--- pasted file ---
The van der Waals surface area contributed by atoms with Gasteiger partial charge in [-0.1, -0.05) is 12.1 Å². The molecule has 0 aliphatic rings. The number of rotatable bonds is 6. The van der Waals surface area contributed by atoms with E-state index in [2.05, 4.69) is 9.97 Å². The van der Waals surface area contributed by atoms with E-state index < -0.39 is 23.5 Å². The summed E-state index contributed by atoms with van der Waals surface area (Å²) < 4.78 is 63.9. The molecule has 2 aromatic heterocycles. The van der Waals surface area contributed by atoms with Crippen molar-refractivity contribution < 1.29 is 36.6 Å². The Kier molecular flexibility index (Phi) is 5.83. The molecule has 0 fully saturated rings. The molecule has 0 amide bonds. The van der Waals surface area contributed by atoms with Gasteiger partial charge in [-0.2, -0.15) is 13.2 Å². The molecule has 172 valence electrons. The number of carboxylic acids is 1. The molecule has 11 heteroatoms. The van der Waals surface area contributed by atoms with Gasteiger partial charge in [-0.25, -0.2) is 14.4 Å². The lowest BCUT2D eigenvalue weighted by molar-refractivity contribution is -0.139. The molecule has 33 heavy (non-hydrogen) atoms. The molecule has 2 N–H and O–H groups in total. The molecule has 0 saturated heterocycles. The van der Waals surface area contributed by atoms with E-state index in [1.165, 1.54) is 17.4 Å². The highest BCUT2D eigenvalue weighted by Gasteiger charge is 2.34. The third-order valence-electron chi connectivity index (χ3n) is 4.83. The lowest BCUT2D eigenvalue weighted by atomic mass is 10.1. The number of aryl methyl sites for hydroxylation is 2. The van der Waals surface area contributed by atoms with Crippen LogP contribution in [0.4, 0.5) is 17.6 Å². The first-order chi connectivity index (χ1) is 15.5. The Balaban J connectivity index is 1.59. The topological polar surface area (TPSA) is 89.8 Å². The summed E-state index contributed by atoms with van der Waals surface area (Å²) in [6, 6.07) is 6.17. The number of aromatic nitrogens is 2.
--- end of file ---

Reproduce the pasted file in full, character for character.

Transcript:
The van der Waals surface area contributed by atoms with Gasteiger partial charge in [-0.1, -0.05) is 12.1 Å². The molecule has 0 aliphatic rings. The number of rotatable bonds is 6. The van der Waals surface area contributed by atoms with E-state index in [2.05, 4.69) is 9.97 Å². The van der Waals surface area contributed by atoms with E-state index < -0.39 is 23.5 Å². The summed E-state index contributed by atoms with van der Waals surface area (Å²) < 4.78 is 63.9. The molecule has 2 aromatic heterocycles. The van der Waals surface area contributed by atoms with Crippen molar-refractivity contribution < 1.29 is 36.6 Å². The Kier molecular flexibility index (Phi) is 5.83. The molecule has 0 fully saturated rings. The molecule has 0 amide bonds. The van der Waals surface area contributed by atoms with Gasteiger partial charge in [-0.2, -0.15) is 13.2 Å². The molecule has 172 valence electrons. The number of carboxylic acids is 1. The molecule has 11 heteroatoms. The van der Waals surface area contributed by atoms with Gasteiger partial charge in [-0.25, -0.2) is 14.4 Å². The lowest BCUT2D eigenvalue weighted by molar-refractivity contribution is -0.139. The molecule has 33 heavy (non-hydrogen) atoms. The molecule has 2 N–H and O–H groups in total. The molecule has 0 saturated heterocycles. The van der Waals surface area contributed by atoms with E-state index in [1.165, 1.54) is 17.4 Å². The highest BCUT2D eigenvalue weighted by Gasteiger charge is 2.34. The third-order valence-electron chi connectivity index (χ3n) is 4.83. The lowest BCUT2D eigenvalue weighted by atomic mass is 10.1. The number of aryl methyl sites for hydroxylation is 2. The van der Waals surface area contributed by atoms with Crippen LogP contribution in [0.4, 0.5) is 17.6 Å². The first-order chi connectivity index (χ1) is 15.5. The Balaban J connectivity index is 1.59. The topological polar surface area (TPSA) is 89.8 Å². The summed E-state index contributed by atoms with van der Waals surface area (Å²) in [6, 6.07) is 6.17. The number of aromatic nitrogens is 2.